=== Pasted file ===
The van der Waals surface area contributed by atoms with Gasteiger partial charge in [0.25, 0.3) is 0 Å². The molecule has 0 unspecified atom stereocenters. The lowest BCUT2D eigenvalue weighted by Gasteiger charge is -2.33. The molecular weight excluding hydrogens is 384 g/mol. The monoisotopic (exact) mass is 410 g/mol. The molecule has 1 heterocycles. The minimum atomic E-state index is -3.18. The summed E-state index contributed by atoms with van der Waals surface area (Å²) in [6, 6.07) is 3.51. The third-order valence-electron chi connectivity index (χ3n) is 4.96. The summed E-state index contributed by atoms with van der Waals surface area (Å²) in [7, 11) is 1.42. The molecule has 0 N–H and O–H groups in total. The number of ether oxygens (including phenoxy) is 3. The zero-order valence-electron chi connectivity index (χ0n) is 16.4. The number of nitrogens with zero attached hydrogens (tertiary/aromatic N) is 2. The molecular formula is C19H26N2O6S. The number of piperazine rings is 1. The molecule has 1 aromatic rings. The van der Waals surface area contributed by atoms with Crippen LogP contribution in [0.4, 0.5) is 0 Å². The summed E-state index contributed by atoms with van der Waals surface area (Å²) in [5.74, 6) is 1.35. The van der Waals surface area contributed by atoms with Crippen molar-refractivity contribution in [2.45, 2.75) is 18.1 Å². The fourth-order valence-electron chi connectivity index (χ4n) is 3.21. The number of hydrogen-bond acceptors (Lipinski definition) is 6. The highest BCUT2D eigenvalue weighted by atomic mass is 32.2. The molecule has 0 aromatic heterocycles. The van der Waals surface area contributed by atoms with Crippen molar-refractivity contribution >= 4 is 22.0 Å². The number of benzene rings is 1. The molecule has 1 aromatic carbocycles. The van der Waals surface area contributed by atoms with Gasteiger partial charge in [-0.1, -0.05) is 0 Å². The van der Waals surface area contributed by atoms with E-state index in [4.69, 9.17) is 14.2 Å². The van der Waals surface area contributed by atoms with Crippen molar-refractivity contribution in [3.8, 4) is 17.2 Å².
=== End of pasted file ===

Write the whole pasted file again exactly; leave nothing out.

The van der Waals surface area contributed by atoms with Gasteiger partial charge in [0.25, 0.3) is 0 Å². The molecule has 0 unspecified atom stereocenters. The lowest BCUT2D eigenvalue weighted by Gasteiger charge is -2.33. The molecular weight excluding hydrogens is 384 g/mol. The monoisotopic (exact) mass is 410 g/mol. The molecule has 1 heterocycles. The minimum atomic E-state index is -3.18. The summed E-state index contributed by atoms with van der Waals surface area (Å²) in [6, 6.07) is 3.51. The third-order valence-electron chi connectivity index (χ3n) is 4.96. The summed E-state index contributed by atoms with van der Waals surface area (Å²) in [7, 11) is 1.42. The molecule has 0 N–H and O–H groups in total. The number of ether oxygens (including phenoxy) is 3. The zero-order valence-electron chi connectivity index (χ0n) is 16.4. The number of nitrogens with zero attached hydrogens (tertiary/aromatic N) is 2. The molecular formula is C19H26N2O6S. The number of piperazine rings is 1. The molecule has 1 aromatic rings. The van der Waals surface area contributed by atoms with Crippen LogP contribution in [0.4, 0.5) is 0 Å². The summed E-state index contributed by atoms with van der Waals surface area (Å²) in [5.74, 6) is 1.35. The van der Waals surface area contributed by atoms with Crippen molar-refractivity contribution in [2.45, 2.75) is 18.1 Å². The fourth-order valence-electron chi connectivity index (χ4n) is 3.21. The number of hydrogen-bond acceptors (Lipinski definition) is 6. The highest BCUT2D eigenvalue weighted by atomic mass is 32.2. The molecule has 0 aromatic heterocycles. The van der Waals surface area contributed by atoms with Crippen molar-refractivity contribution >= 4 is 22.0 Å². The number of benzene rings is 1. The molecule has 1 aromatic carbocycles. The van der Waals surface area contributed by atoms with Gasteiger partial charge in [-0.1, -0.05) is 0 Å². The van der Waals surface area contributed by atoms with E-state index in [4.69, 9.17) is 14.2 Å². The van der Waals surface area contributed by atoms with Crippen molar-refractivity contribution in [3.8, 4) is 17.2 Å².